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Thursday, December 3, 2009
When L and I were in Penang last month, we ate all our meals at street side food stalls. For one of the dinners, L ordered some pig intestine porridge which I had frowned upon. It was suprisingly delicious. L said something which stuck in my mind - the Teochew style porridge was cooked so well that even though it is cooked soft through the core, the grains had remained intact. This is rather different from Cantonese congee where the rice is cooked in water that is kept at a rolling boil. The rice grain tend to split after a few minutes of vigourous boiling and the end result is a smooth, gluey - almost paste like consistency. I do enjoy the Cantonese congee (especially with chinese fried croutons Youtiao) but the Teochew porridge offers a different experience in texture that is equally satisfying - if it is cooked right.
When it is not done right, Teochew porridge can taste like rice mixed with soup. Perhaps it is for this reason that I don't normally order Teochew porridge when I eat out. I have been pondering about how to achieve 'mushy soft' rice grains without splitting the grain. Obviously, the heat needs to be controlled carefully but I also can't help but feel that there may be other tricks to it. I recall someone telling me how using 'soft water' to boil red bean soup yields soft bean without turning the soup into a mushy gruel.
Armed with that little piece of hear-say, I decided to experiment. Hard water, by definition contains calcium and tends to be alkaline in nature. In nature, water can be softened when it is passes through peat, sandstone or some sedimentory rocks. I remember I have a set of chinese tea cups that are made from clay. I immersed one of my cups in a pot of water overnight and used this water to cook my porridge. For most part of the cooking process, the water was maintained at a reasonble rolling boil and at the end of the cooking process, I was delighted to observe the rice grain did not split and it was cooked to the core.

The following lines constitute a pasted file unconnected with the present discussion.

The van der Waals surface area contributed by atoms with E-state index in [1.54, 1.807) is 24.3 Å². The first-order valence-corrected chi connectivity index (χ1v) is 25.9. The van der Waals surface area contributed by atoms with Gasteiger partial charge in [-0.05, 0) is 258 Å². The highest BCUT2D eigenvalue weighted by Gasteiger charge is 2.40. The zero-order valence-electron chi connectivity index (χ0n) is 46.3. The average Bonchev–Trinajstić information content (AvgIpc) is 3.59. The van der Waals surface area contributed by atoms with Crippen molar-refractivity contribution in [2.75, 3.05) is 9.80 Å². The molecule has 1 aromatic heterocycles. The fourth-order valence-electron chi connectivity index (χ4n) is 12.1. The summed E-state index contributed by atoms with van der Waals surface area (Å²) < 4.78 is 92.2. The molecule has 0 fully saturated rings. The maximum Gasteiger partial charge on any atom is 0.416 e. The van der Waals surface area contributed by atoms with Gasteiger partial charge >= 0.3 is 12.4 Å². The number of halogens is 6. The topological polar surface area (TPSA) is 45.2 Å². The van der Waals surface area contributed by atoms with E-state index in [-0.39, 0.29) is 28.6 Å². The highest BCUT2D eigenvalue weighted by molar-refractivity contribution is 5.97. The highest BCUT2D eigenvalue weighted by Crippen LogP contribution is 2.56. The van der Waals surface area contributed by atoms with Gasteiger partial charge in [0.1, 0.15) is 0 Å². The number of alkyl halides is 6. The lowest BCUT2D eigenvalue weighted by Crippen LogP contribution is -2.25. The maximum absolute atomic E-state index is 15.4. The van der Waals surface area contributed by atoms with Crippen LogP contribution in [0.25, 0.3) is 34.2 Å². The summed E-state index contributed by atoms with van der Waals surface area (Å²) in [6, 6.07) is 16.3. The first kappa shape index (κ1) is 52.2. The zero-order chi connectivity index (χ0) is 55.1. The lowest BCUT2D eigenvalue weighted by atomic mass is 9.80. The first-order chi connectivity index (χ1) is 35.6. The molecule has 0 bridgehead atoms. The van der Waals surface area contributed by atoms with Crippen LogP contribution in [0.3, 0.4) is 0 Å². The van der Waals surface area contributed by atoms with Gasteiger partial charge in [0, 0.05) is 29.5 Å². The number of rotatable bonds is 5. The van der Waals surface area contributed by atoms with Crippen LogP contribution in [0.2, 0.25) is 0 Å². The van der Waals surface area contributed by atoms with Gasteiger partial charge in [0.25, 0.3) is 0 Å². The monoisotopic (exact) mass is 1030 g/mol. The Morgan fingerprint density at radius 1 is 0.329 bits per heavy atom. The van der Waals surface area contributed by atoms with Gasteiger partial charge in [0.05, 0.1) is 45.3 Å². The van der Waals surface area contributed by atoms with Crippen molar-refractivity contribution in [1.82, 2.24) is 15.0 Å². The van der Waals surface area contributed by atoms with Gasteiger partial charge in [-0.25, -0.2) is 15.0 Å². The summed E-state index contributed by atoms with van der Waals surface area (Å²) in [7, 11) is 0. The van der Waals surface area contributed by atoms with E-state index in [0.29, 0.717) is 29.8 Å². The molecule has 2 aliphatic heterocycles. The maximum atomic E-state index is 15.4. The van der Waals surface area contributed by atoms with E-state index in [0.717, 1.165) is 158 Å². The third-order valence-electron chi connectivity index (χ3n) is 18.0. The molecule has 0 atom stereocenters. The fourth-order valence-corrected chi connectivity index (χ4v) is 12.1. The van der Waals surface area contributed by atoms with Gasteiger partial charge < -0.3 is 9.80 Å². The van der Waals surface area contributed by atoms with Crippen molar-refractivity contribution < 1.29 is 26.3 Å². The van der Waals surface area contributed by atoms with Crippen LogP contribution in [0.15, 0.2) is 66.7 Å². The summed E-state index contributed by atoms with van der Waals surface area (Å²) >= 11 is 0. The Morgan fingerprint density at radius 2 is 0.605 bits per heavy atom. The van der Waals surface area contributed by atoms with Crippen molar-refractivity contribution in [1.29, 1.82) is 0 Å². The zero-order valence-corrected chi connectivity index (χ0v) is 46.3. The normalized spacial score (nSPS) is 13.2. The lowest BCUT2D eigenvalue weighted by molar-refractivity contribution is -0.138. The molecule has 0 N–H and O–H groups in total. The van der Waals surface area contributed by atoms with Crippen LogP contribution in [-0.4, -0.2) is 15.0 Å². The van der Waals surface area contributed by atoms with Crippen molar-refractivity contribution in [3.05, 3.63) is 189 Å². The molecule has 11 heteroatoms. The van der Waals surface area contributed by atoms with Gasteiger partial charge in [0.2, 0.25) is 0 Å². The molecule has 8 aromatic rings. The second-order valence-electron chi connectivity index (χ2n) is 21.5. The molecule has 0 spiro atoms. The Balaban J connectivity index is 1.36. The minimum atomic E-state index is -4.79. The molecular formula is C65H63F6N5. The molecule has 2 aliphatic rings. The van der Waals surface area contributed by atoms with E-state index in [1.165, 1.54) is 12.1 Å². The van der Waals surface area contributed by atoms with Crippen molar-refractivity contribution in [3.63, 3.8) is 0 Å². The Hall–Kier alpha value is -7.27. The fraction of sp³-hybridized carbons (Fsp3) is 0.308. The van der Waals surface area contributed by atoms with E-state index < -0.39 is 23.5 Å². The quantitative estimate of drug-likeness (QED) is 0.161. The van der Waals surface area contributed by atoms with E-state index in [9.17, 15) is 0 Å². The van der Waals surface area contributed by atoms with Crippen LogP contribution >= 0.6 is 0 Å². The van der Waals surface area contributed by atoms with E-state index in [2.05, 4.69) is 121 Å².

I need to verify again if this is indeed due to the water but then, deep down, I am also scoffing at myself. Who am I kidding? Will the food stalls really go through the trouble to treat their water before cooking?
Anyway, my fish porridge was really tasty. Apart from the soft whole rice grains, the sliced fish turned out really smooth and firm. It was wholesome and satisfying and I am pretty confident that L will be impressed.
White Jasmine Rice (thai long grain rice) : 1 cup
Water : 10 cups (actually I never really measure the amount of water used when I cook porridge.It is less critical than cooking rice)
Sliced fish fillet , marinated with a little salt, chinese wine, egg white and corn starch.
For garnish : finely juliened ginger, finely sliced chilli, chopped spring onion.
( Unlike baking, I never get precise when I do Chinese cooking. The best measuring device is your tongue.)
1. Bring water to boil in the pot.
2. Wash rice until water is clear. Add a little oil to the washed rice. When the water starts to boil in the pot, add the washed rice into the pot. Use a ladle to stir the rice grain quickly to prevent them from settling down.
3. Adjust heat to get water to a gentle rolling boil. (not simmer) I left the lid of the pot slightly ajar.
4. Check at intervals to see if rice is cooked. Add hot water if water level in the pot becomes too low. (again judge by your own preference how 'soupy'you like your porridge to be)
5. When rice is almost cooked through, add marinated sliced fish. These should cook through pretty fast. Season with salt to taste.
6. Ladle the porridge into a bowl and garnish with ginger, spring onion and chilli. I also added a little seseame oil to my porridge.